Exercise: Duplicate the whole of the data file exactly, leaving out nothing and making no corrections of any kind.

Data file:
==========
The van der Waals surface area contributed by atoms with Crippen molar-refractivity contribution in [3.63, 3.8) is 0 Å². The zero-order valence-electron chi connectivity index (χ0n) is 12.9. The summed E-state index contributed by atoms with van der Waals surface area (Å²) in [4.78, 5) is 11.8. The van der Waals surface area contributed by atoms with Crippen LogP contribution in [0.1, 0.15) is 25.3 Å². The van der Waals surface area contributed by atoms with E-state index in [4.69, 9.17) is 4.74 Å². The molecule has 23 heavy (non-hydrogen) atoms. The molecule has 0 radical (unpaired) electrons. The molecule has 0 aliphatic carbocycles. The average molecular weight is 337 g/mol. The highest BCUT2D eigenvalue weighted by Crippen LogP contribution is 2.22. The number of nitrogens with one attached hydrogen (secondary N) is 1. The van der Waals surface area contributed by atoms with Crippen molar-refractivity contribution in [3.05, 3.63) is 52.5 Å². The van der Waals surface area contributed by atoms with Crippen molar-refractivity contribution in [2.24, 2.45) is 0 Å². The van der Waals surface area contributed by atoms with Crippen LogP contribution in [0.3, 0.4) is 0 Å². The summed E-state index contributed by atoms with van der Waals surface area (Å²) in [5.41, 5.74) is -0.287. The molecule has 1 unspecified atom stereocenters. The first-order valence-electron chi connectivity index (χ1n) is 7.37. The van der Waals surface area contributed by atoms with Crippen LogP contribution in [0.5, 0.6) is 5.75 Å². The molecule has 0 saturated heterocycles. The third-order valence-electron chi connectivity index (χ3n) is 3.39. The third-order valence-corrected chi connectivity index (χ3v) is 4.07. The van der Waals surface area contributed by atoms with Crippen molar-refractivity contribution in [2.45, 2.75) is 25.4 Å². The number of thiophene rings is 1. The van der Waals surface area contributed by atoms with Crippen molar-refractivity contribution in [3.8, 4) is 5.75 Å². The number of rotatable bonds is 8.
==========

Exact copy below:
The van der Waals surface area contributed by atoms with Crippen molar-refractivity contribution in [3.63, 3.8) is 0 Å². The zero-order valence-electron chi connectivity index (χ0n) is 12.9. The summed E-state index contributed by atoms with van der Waals surface area (Å²) in [4.78, 5) is 11.8. The van der Waals surface area contributed by atoms with Crippen LogP contribution in [0.1, 0.15) is 25.3 Å². The van der Waals surface area contributed by atoms with E-state index in [4.69, 9.17) is 4.74 Å². The molecule has 23 heavy (non-hydrogen) atoms. The molecule has 0 radical (unpaired) electrons. The molecule has 0 aliphatic carbocycles. The average molecular weight is 337 g/mol. The highest BCUT2D eigenvalue weighted by Crippen LogP contribution is 2.22. The number of nitrogens with one attached hydrogen (secondary N) is 1. The van der Waals surface area contributed by atoms with Crippen molar-refractivity contribution in [3.05, 3.63) is 52.5 Å². The van der Waals surface area contributed by atoms with Crippen molar-refractivity contribution in [2.24, 2.45) is 0 Å². The van der Waals surface area contributed by atoms with Crippen LogP contribution in [0.3, 0.4) is 0 Å². The summed E-state index contributed by atoms with van der Waals surface area (Å²) in [5.41, 5.74) is -0.287. The molecule has 1 unspecified atom stereocenters. The first-order valence-electron chi connectivity index (χ1n) is 7.37. The van der Waals surface area contributed by atoms with Crippen LogP contribution in [0.5, 0.6) is 5.75 Å². The molecule has 0 saturated heterocycles. The third-order valence-electron chi connectivity index (χ3n) is 3.39. The third-order valence-corrected chi connectivity index (χ3v) is 4.07. The van der Waals surface area contributed by atoms with Crippen molar-refractivity contribution in [2.45, 2.75) is 25.4 Å². The number of thiophene rings is 1. The van der Waals surface area contributed by atoms with Crippen molar-refractivity contribution in [3.8, 4) is 5.75 Å². The number of rotatable bonds is 8.